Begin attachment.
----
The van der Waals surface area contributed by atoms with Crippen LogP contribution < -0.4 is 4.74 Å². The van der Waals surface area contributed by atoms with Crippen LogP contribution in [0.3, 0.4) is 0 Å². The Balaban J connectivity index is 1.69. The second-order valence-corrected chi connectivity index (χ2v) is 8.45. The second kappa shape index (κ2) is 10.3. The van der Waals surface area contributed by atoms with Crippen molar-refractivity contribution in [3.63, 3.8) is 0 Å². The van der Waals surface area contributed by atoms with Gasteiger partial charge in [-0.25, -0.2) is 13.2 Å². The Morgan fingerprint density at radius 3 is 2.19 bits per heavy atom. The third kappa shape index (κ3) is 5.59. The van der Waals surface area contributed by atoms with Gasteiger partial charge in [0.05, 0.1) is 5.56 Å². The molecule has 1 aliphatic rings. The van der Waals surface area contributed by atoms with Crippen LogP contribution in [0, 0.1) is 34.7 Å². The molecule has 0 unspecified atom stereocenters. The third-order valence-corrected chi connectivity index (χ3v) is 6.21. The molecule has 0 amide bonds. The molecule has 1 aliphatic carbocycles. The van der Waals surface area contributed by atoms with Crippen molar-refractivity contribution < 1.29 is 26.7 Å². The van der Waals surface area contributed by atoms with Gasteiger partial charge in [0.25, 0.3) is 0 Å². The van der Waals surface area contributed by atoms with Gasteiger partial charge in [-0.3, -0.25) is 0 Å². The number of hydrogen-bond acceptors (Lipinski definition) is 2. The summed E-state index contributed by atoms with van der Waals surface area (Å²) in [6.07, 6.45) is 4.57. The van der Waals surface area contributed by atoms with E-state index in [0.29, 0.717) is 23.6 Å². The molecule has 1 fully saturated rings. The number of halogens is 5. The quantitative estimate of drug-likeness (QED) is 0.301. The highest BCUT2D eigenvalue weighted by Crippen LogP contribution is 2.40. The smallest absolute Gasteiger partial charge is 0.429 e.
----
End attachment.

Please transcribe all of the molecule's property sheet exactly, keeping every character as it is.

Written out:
The van der Waals surface area contributed by atoms with Crippen LogP contribution < -0.4 is 4.74 Å². The van der Waals surface area contributed by atoms with Crippen LogP contribution in [0.3, 0.4) is 0 Å². The Balaban J connectivity index is 1.69. The second-order valence-corrected chi connectivity index (χ2v) is 8.45. The second kappa shape index (κ2) is 10.3. The van der Waals surface area contributed by atoms with Crippen molar-refractivity contribution in [3.63, 3.8) is 0 Å². The van der Waals surface area contributed by atoms with Gasteiger partial charge in [-0.25, -0.2) is 13.2 Å². The Morgan fingerprint density at radius 3 is 2.19 bits per heavy atom. The third kappa shape index (κ3) is 5.59. The van der Waals surface area contributed by atoms with Gasteiger partial charge in [0.05, 0.1) is 5.56 Å². The molecule has 1 aliphatic rings. The van der Waals surface area contributed by atoms with Crippen LogP contribution in [0, 0.1) is 34.7 Å². The molecule has 0 unspecified atom stereocenters. The third-order valence-corrected chi connectivity index (χ3v) is 6.21. The molecule has 0 amide bonds. The molecule has 1 aliphatic carbocycles. The van der Waals surface area contributed by atoms with Crippen molar-refractivity contribution < 1.29 is 26.7 Å². The van der Waals surface area contributed by atoms with Gasteiger partial charge in [0.25, 0.3) is 0 Å². The van der Waals surface area contributed by atoms with Gasteiger partial charge in [-0.3, -0.25) is 0 Å². The number of hydrogen-bond acceptors (Lipinski definition) is 2. The summed E-state index contributed by atoms with van der Waals surface area (Å²) in [6.07, 6.45) is 4.57. The van der Waals surface area contributed by atoms with E-state index in [0.29, 0.717) is 23.6 Å². The molecule has 1 fully saturated rings. The number of halogens is 5. The quantitative estimate of drug-likeness (QED) is 0.301. The highest BCUT2D eigenvalue weighted by Crippen LogP contribution is 2.40. The smallest absolute Gasteiger partial charge is 0.429 e.